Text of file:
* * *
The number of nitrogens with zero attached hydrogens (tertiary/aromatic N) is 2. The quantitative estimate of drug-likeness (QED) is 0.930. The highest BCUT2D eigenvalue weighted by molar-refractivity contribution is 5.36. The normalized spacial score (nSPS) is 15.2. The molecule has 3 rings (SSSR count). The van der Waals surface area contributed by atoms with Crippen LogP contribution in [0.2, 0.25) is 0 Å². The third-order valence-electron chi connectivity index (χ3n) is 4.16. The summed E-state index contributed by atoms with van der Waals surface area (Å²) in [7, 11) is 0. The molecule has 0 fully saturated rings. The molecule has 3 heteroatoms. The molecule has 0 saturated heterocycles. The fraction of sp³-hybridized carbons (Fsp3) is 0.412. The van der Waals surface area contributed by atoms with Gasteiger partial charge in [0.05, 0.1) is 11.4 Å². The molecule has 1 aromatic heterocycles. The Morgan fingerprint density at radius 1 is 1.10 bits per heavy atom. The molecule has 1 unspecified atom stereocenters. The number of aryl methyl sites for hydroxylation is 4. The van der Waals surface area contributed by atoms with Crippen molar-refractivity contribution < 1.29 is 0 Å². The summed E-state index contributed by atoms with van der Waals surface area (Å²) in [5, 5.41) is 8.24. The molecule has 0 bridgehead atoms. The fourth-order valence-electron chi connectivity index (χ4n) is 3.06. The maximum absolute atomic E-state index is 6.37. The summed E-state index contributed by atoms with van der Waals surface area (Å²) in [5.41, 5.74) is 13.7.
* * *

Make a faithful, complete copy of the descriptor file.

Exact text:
The number of nitrogens with zero attached hydrogens (tertiary/aromatic N) is 2. The quantitative estimate of drug-likeness (QED) is 0.930. The highest BCUT2D eigenvalue weighted by molar-refractivity contribution is 5.36. The normalized spacial score (nSPS) is 15.2. The molecule has 3 rings (SSSR count). The van der Waals surface area contributed by atoms with Crippen LogP contribution in [0.2, 0.25) is 0 Å². The third-order valence-electron chi connectivity index (χ3n) is 4.16. The summed E-state index contributed by atoms with van der Waals surface area (Å²) in [7, 11) is 0. The molecule has 0 fully saturated rings. The molecule has 3 heteroatoms. The molecule has 0 saturated heterocycles. The fraction of sp³-hybridized carbons (Fsp3) is 0.412. The van der Waals surface area contributed by atoms with Gasteiger partial charge in [0.05, 0.1) is 11.4 Å². The molecule has 1 aromatic heterocycles. The Morgan fingerprint density at radius 1 is 1.10 bits per heavy atom. The molecule has 1 unspecified atom stereocenters. The number of aryl methyl sites for hydroxylation is 4. The van der Waals surface area contributed by atoms with Crippen molar-refractivity contribution < 1.29 is 0 Å². The summed E-state index contributed by atoms with van der Waals surface area (Å²) in [5, 5.41) is 8.24. The molecule has 0 bridgehead atoms. The fourth-order valence-electron chi connectivity index (χ4n) is 3.06. The maximum absolute atomic E-state index is 6.37. The summed E-state index contributed by atoms with van der Waals surface area (Å²) in [5.41, 5.74) is 13.7.